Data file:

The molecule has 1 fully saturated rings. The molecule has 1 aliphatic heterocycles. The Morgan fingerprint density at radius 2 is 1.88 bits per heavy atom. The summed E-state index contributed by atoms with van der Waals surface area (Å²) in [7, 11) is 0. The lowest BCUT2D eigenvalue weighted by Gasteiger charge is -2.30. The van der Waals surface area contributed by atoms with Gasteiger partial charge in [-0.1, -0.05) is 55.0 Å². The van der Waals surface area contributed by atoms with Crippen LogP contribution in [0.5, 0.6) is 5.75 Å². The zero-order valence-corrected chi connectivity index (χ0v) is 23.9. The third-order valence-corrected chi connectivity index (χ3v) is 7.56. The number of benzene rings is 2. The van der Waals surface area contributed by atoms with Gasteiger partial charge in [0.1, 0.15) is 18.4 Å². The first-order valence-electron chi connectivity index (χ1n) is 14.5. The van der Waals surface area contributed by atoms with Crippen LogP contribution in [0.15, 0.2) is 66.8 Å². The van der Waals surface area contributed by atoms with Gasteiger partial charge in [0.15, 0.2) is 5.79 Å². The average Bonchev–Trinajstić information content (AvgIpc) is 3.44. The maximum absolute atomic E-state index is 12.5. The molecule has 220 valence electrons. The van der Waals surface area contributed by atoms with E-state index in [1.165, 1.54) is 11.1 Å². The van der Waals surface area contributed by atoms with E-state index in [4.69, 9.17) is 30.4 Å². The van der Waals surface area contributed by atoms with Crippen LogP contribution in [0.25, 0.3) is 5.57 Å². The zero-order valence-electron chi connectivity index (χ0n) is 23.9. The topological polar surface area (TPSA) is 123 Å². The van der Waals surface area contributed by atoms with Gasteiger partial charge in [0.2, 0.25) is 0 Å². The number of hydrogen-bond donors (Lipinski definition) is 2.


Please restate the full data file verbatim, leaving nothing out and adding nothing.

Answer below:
The molecule has 1 fully saturated rings. The molecule has 1 aliphatic heterocycles. The Morgan fingerprint density at radius 2 is 1.88 bits per heavy atom. The summed E-state index contributed by atoms with van der Waals surface area (Å²) in [7, 11) is 0. The lowest BCUT2D eigenvalue weighted by Gasteiger charge is -2.30. The van der Waals surface area contributed by atoms with Gasteiger partial charge in [-0.1, -0.05) is 55.0 Å². The van der Waals surface area contributed by atoms with Crippen LogP contribution in [0.5, 0.6) is 5.75 Å². The zero-order valence-corrected chi connectivity index (χ0v) is 23.9. The third-order valence-corrected chi connectivity index (χ3v) is 7.56. The number of benzene rings is 2. The van der Waals surface area contributed by atoms with Gasteiger partial charge in [0.1, 0.15) is 18.4 Å². The first-order valence-electron chi connectivity index (χ1n) is 14.5. The van der Waals surface area contributed by atoms with Crippen LogP contribution in [0.15, 0.2) is 66.8 Å². The van der Waals surface area contributed by atoms with Gasteiger partial charge in [0.15, 0.2) is 5.79 Å². The average Bonchev–Trinajstić information content (AvgIpc) is 3.44. The maximum absolute atomic E-state index is 12.5. The molecule has 220 valence electrons. The van der Waals surface area contributed by atoms with E-state index in [1.165, 1.54) is 11.1 Å². The van der Waals surface area contributed by atoms with E-state index in [4.69, 9.17) is 30.4 Å². The van der Waals surface area contributed by atoms with Crippen LogP contribution in [0.25, 0.3) is 5.57 Å². The zero-order valence-electron chi connectivity index (χ0n) is 23.9. The topological polar surface area (TPSA) is 123 Å². The van der Waals surface area contributed by atoms with Gasteiger partial charge in [0.2, 0.25) is 0 Å². The number of hydrogen-bond donors (Lipinski definition) is 2.